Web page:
Don Davis, Published July 02 2009
GOP chairman accuses Dems of fixing electionST. PAUL – Minnesota’s new Republican chairman used his first day on the job to come out swinging against Sen.-elect Al Franken.
Shortly after Democrat Franken’s supporters rallied at the Capitol on Wednesday, Tony Sutton accused Democrats of fixing Franken’s election against Republican Norm Coleman. “They stopped finding votes when they got enough. ... We got robbed.”
Sutton hinted the election and an ensuing recount and court battle over the counting of absentee ballots will taint Franken’s senatorial career.
“This guy has a bigger asterisk behind his name than Barry Bonds,” Sutton said, referring to the record-holding baseball player accused of using banned performance-enhancing drugs.
Sutton said the Senate election’s outcome, decided Tuesday by the Minnesota Supreme Court, could fire up enraged Republicans. It could “really motivate people to get out and work hard,” he added.
Sutton strongly criticized the court decision in a letter to Republican leaders.
“The court’s ruling wrongly disenfranchises thousands of Minnesotans,” Sutton wrote. “There were unacceptable disparities in the way Minnesotans’ ballots were treated based upon the counties in which they reside. Democrats seized on these disparities and hunted for ballots so they could win the election through the courts. This is completely unacceptable and we will never let it happen again.”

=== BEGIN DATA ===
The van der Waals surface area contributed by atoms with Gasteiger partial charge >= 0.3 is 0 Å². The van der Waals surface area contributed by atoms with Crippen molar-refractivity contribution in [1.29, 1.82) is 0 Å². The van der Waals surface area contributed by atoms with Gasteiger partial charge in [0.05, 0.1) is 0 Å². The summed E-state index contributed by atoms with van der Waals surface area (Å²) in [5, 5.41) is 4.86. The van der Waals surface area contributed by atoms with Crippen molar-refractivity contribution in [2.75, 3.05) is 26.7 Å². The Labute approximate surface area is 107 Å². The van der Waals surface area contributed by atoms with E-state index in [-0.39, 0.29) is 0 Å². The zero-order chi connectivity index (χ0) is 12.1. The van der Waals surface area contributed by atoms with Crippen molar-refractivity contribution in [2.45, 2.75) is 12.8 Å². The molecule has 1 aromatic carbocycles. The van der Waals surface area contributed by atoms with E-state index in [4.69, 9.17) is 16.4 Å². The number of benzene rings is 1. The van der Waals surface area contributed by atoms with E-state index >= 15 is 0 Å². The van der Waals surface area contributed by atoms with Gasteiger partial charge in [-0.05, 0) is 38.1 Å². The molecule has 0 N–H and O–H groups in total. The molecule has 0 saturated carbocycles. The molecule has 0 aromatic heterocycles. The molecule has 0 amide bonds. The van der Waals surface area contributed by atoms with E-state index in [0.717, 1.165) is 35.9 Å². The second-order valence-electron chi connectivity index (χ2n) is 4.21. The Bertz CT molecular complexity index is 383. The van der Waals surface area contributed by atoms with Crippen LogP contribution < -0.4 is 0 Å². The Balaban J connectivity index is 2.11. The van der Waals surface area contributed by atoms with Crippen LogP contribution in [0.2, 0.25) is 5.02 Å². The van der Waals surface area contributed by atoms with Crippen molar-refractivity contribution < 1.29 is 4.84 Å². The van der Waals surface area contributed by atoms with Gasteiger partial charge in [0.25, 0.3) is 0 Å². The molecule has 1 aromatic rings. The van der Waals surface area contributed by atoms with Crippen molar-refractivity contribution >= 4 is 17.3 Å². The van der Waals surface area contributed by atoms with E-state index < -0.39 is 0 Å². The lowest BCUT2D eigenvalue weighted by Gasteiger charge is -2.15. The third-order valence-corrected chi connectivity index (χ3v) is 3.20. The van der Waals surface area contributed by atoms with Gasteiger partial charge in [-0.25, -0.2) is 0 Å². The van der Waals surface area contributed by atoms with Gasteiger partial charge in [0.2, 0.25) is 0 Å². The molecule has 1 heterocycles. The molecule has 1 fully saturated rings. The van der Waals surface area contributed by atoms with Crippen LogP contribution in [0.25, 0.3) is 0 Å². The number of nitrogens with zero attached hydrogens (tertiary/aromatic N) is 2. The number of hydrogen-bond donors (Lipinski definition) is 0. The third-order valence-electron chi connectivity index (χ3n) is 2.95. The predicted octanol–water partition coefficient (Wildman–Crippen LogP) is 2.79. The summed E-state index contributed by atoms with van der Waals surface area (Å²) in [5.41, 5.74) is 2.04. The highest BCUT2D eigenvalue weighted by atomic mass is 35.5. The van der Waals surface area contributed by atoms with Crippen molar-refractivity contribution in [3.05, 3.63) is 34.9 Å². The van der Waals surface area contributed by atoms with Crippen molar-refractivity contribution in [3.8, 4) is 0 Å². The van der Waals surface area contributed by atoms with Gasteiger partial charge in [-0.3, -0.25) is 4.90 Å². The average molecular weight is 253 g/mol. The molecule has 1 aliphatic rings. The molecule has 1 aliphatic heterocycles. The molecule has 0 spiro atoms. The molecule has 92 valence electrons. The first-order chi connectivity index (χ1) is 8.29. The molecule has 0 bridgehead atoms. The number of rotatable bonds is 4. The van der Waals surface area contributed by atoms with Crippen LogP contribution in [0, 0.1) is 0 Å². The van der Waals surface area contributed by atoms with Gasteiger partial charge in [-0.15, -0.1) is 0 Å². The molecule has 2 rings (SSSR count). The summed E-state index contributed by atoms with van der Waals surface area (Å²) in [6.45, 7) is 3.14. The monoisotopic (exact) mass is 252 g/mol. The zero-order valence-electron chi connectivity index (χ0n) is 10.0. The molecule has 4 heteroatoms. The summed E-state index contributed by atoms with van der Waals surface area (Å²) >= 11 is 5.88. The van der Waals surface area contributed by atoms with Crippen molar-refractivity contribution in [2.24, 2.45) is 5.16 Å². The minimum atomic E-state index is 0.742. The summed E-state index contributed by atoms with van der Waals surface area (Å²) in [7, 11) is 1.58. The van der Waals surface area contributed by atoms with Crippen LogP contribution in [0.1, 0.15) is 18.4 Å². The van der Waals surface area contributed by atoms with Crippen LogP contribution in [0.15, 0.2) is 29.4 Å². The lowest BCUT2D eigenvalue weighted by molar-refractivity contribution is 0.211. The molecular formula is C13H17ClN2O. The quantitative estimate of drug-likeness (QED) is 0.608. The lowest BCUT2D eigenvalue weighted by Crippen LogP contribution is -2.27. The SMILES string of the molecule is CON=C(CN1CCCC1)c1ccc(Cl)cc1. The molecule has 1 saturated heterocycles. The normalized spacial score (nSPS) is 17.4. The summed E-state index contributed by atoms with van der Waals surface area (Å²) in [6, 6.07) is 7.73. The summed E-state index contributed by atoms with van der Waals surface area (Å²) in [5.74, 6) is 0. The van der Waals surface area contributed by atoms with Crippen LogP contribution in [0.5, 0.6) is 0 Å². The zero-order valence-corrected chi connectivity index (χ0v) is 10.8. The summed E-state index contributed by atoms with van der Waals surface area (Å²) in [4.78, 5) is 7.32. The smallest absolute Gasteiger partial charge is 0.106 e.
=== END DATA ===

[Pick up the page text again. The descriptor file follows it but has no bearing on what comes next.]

A key state representative wants to find a better way to resolve election disputes like the U.S. Senate race that stretched on for eight months.
“Minnesotans have had only one U.S. senator for over five months and if Sen. Coleman took this to the U.S. Supreme Court, it could have been much longer; this just isn’t fair to the citizens of Minnesota,” Rep. Phyllis Kahn, DFL-Minneapolis, said. “Providing a provisional certificate of election to the winner of the recount is a common sense remedy that would ensure this never happens again.”
Kahn is chairwoman of a House committee that deals with such issues.
Her proposal would allow a temporary election certificate to be granted, and thus a person seated in the Senate, until legal challenges are exhausted. Earlier this year, the state Supreme Court rejected a Franken attempt to give him an election certificate before Coleman’s court case played out.
“If this law had been in place, Franken could have received a provisional election certificate and been sworn in to office with all the other U.S. senators,” Kahn said.
Davis works for Forum Communications Co., which owns The Forum. He can be reached at (651) 290-0707 or firstname.lastname@example.org